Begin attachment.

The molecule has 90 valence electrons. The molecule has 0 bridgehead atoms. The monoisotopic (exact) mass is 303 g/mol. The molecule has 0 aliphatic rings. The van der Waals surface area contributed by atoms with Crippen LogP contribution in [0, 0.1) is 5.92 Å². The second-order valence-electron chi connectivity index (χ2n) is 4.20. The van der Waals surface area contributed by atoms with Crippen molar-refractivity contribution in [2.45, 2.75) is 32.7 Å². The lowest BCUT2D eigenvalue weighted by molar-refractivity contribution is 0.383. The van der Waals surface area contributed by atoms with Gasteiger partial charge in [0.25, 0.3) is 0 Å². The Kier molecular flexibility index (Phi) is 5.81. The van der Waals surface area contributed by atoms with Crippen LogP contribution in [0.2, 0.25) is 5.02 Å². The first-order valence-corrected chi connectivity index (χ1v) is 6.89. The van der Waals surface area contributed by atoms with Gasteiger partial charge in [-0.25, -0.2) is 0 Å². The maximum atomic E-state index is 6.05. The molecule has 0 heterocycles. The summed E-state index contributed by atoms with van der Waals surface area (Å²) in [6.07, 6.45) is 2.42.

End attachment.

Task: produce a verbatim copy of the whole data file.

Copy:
The molecule has 90 valence electrons. The molecule has 0 bridgehead atoms. The monoisotopic (exact) mass is 303 g/mol. The molecule has 0 aliphatic rings. The van der Waals surface area contributed by atoms with Crippen LogP contribution in [0, 0.1) is 5.92 Å². The second-order valence-electron chi connectivity index (χ2n) is 4.20. The van der Waals surface area contributed by atoms with Crippen molar-refractivity contribution in [2.45, 2.75) is 32.7 Å². The lowest BCUT2D eigenvalue weighted by molar-refractivity contribution is 0.383. The van der Waals surface area contributed by atoms with Gasteiger partial charge in [0.25, 0.3) is 0 Å². The Kier molecular flexibility index (Phi) is 5.81. The van der Waals surface area contributed by atoms with Crippen LogP contribution in [0.2, 0.25) is 5.02 Å². The first-order valence-corrected chi connectivity index (χ1v) is 6.89. The van der Waals surface area contributed by atoms with Gasteiger partial charge in [-0.25, -0.2) is 0 Å². The maximum atomic E-state index is 6.05. The molecule has 0 heterocycles. The summed E-state index contributed by atoms with van der Waals surface area (Å²) in [6.07, 6.45) is 2.42.